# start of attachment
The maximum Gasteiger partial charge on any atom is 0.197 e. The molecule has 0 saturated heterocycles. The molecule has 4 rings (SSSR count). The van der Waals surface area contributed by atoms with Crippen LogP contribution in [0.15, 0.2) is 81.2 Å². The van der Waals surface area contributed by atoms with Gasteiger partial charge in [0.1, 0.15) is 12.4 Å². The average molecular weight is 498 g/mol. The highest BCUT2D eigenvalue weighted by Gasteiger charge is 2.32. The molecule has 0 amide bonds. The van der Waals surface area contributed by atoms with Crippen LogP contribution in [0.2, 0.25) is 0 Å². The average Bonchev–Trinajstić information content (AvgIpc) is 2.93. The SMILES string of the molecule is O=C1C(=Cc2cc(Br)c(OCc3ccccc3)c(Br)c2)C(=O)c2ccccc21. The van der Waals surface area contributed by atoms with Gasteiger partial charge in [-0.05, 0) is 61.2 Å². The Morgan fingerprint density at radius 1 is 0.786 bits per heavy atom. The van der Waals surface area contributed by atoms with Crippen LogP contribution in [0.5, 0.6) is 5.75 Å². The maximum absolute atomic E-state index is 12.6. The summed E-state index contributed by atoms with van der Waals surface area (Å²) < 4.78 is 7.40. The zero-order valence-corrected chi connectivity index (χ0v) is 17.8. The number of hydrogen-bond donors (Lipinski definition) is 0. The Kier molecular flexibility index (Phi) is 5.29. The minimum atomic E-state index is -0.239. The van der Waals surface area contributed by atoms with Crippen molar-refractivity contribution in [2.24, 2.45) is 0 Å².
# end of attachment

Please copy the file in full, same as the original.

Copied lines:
The maximum Gasteiger partial charge on any atom is 0.197 e. The molecule has 0 saturated heterocycles. The molecule has 4 rings (SSSR count). The van der Waals surface area contributed by atoms with Crippen LogP contribution in [0.15, 0.2) is 81.2 Å². The van der Waals surface area contributed by atoms with Gasteiger partial charge in [0.1, 0.15) is 12.4 Å². The average molecular weight is 498 g/mol. The highest BCUT2D eigenvalue weighted by Gasteiger charge is 2.32. The molecule has 0 amide bonds. The van der Waals surface area contributed by atoms with Crippen LogP contribution in [0.2, 0.25) is 0 Å². The average Bonchev–Trinajstić information content (AvgIpc) is 2.93. The SMILES string of the molecule is O=C1C(=Cc2cc(Br)c(OCc3ccccc3)c(Br)c2)C(=O)c2ccccc21. The van der Waals surface area contributed by atoms with Gasteiger partial charge in [-0.05, 0) is 61.2 Å². The Morgan fingerprint density at radius 1 is 0.786 bits per heavy atom. The van der Waals surface area contributed by atoms with Crippen LogP contribution in [0.5, 0.6) is 5.75 Å². The maximum absolute atomic E-state index is 12.6. The summed E-state index contributed by atoms with van der Waals surface area (Å²) < 4.78 is 7.40. The zero-order valence-corrected chi connectivity index (χ0v) is 17.8. The number of hydrogen-bond donors (Lipinski definition) is 0. The Kier molecular flexibility index (Phi) is 5.29. The minimum atomic E-state index is -0.239. The van der Waals surface area contributed by atoms with Crippen molar-refractivity contribution in [2.24, 2.45) is 0 Å².